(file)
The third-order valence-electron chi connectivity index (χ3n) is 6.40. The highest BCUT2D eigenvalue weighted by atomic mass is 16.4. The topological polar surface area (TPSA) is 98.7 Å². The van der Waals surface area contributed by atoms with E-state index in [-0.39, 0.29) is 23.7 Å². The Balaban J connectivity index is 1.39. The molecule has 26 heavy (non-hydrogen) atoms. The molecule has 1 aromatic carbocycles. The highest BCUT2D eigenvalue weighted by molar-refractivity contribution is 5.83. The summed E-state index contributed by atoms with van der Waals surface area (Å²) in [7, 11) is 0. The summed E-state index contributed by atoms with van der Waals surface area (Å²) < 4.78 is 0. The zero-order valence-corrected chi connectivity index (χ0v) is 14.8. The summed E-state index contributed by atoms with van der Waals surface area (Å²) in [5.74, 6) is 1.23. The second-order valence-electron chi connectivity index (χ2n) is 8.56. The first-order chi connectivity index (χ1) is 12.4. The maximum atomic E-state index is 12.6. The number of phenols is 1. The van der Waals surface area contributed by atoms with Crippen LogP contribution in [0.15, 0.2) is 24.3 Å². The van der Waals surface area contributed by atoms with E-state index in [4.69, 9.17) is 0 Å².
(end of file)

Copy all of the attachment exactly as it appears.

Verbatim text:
The third-order valence-electron chi connectivity index (χ3n) is 6.40. The highest BCUT2D eigenvalue weighted by atomic mass is 16.4. The topological polar surface area (TPSA) is 98.7 Å². The van der Waals surface area contributed by atoms with E-state index in [-0.39, 0.29) is 23.7 Å². The Balaban J connectivity index is 1.39. The molecule has 26 heavy (non-hydrogen) atoms. The molecule has 1 aromatic carbocycles. The highest BCUT2D eigenvalue weighted by molar-refractivity contribution is 5.83. The summed E-state index contributed by atoms with van der Waals surface area (Å²) in [7, 11) is 0. The summed E-state index contributed by atoms with van der Waals surface area (Å²) < 4.78 is 0. The zero-order valence-corrected chi connectivity index (χ0v) is 14.8. The summed E-state index contributed by atoms with van der Waals surface area (Å²) in [5.74, 6) is 1.23. The second-order valence-electron chi connectivity index (χ2n) is 8.56. The first-order chi connectivity index (χ1) is 12.4. The maximum atomic E-state index is 12.6. The number of phenols is 1. The van der Waals surface area contributed by atoms with Crippen LogP contribution in [0.15, 0.2) is 24.3 Å². The van der Waals surface area contributed by atoms with E-state index in [4.69, 9.17) is 0 Å².